Types of Lease Agreements
A lease is a legal agreement between you and a landlord. Leases obligate you and your landlord to specific commitments. Some landlords may require a co-signer to the lease if you are under a certain age or do not have much credit history.
The most important obligation of your lease is the length of time it is in effect. When you sign a lease, you agree to rent the apartment for a specified period of time and your landlord agrees to rent the property to you for that same amount of time.
Your lease obligation applies whether you live in the apartment or not. If you choose to leave your rental unit before your lease is up, your landlord legally is entitled to the rent you owe for the time remaining on your lease.
- Short-term lease: A short-term lease normally will state a fixed monthly rental rate for the entire duration of the lease. If you know you are planning to stay in the apartment or house only for a short time, it makes sense to get a short-term lease.
- Month-to-month lease: With a month-to-month lease, you agree to rent for a month at a time. Your rental price is subject to change at any time (as long as your landlord provides the appropriate notice to you as defined in your lease). If you are unsure about how long you will occupy the rental unit, a month-to-month lease may be the best option for you.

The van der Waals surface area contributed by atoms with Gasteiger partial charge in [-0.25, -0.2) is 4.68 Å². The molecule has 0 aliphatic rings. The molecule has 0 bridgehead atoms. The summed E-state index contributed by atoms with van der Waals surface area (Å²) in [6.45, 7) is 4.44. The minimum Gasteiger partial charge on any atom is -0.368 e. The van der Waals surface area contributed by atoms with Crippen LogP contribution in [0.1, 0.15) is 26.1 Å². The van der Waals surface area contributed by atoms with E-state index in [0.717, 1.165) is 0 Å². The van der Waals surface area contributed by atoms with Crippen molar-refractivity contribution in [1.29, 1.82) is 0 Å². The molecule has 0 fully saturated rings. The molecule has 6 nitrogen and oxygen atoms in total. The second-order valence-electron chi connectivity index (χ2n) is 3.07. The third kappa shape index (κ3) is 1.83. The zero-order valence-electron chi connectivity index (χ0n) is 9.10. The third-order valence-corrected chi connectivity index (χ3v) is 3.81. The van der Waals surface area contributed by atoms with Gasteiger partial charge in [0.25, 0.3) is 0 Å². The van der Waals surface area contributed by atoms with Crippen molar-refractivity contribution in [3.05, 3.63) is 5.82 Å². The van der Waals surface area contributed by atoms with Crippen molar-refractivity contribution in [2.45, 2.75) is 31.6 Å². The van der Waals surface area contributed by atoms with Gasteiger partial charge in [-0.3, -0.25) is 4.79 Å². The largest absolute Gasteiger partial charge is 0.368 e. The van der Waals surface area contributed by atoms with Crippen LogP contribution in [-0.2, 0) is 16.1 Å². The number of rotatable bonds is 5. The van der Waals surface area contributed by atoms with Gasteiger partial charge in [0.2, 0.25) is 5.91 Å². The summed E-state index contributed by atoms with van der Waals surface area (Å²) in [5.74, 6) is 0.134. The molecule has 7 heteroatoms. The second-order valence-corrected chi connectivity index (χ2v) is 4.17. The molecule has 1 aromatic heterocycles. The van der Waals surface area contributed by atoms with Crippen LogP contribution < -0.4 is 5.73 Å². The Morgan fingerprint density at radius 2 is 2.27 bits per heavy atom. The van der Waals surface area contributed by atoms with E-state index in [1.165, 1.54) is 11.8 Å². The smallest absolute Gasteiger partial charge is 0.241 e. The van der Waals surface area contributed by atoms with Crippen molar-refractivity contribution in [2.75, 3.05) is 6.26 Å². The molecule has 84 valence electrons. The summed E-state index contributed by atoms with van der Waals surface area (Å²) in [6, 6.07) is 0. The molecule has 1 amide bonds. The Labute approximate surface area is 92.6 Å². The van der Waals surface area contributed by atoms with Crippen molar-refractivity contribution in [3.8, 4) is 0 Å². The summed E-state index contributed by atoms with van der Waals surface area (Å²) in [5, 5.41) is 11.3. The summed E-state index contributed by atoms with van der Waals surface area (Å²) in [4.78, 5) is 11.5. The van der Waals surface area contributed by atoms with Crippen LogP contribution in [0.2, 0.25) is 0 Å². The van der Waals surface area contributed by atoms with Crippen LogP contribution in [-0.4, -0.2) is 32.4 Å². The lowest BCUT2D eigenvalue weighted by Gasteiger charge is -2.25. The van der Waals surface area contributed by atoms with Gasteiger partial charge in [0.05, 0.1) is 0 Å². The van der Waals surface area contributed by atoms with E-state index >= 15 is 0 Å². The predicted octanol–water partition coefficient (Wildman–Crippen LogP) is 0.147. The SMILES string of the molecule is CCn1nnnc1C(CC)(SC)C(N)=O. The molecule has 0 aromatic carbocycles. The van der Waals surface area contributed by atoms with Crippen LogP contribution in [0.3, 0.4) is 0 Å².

- Subleasing: If you sublease (sometimes called sublet) an apartment or house, you are renting a property under an original lease that someone else holds. You normally work out the arrangements with the original tenant rather than the landlord. If you are going to sublease, be sure to obtain written consent from the landlord allowing you to live in the apartment or house for the duration of your agreement with the original leaseholder.
No matter the type of lease, be very sure that you understand and can meet the terms of your rental agreement. If for some reason you want to end your lease early, carefully read your rental agreement to understand any penalties for breaking the lease. You may owe a part or all of your remaining rent for the year, owe a hefty fee or lose your security deposit.